Richard Hudson and Geoff Barton look at learnt versus learned
So at least in this one area, you can almost certainly count yourself as an expert.
However, not surprisingly perhaps, we all have areas of uncertainty.
For instance, take a recent query about the choice between "learned" and "learnt". Are they simply inter-changeable? More precisely, is it the case that we use "learned" in a sentence such as "I have learned a lot today", but "learnt" in "skills are learnt"? In short, that "learned" is the perfect participle, used only after "have", while "learnt" is the passive participle?
What a nice question for grammar gurus full of authority and definitive judgments. The trouble is we're not grammar gurus - we're ordinary language users with no more expertise than you. As we've said before, if you're uncertain, so are we. But we do know how to bring facts to bear on questions like this, and we think some important general morals emerge.
First fact: perfect participles and passive participles are always the same, both in pronunciation and in spelling. It doesn't matter how irregular the forms are - the form you use after "have" (perfect tense) is always the same as the one you use after "be" (passive voice). If you have understood (or mistaken or lost or put) something, it is understood (or mistaken or lost or put). If "learned" was the perfect participle but not the passive participle, it would stick out like a grammatical sore thumb.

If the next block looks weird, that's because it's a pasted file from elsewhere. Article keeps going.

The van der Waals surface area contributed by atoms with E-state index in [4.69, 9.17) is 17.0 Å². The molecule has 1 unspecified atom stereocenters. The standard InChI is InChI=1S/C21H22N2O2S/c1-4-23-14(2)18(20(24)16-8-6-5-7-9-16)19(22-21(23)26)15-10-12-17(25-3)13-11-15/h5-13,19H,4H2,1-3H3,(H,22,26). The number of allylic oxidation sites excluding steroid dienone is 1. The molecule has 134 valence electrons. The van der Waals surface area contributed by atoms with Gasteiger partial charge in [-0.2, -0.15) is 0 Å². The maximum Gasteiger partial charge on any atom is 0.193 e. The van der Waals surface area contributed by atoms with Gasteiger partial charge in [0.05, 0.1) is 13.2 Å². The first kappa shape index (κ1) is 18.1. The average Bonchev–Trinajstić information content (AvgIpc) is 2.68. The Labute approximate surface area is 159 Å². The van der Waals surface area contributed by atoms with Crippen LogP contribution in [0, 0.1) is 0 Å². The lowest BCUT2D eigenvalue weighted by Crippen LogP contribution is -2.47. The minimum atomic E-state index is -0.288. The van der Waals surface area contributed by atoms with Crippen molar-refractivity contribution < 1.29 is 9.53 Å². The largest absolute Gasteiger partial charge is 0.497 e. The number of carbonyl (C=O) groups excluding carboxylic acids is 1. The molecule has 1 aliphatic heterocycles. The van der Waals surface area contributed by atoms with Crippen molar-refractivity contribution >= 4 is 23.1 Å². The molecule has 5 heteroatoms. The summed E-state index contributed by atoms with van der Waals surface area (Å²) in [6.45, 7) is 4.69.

We think this is very unlikely.
Second fact: "learned" is more common than "learnt"; but "learnt" is quite common in British writing (though it's rare in American writing). This fact can be found in the Longman Grammar of Spoken English (p397), which is based on 40 million running words, so it's probably right. The same is true of "burned" and "burnt", but with "spoiled" and "spoilt" it's the other way round; and "spelled" and "spelt" are about equally common.
So what? If you're unsure, it's probably because everyone else is, and usage varies. If usage is the ultimate arbiter, as it must surely be, don't expect a clear verdict. So what we all have to learn is to live with uncertainty, and to help pupils to do the same.
Incidentally, what's the past tense of the verb "to text"? Is it regular (texted) or irregular (text) like "put", "set" and other verbs in - t? For an interesting answer, ask a KS3 class; but don't expect absolute certainty.
* Richard Hudson is professor of linguistics at University College London. Geoff Barton is headteacher of King Edward VI School, Bury St Edmunds, Suffolk.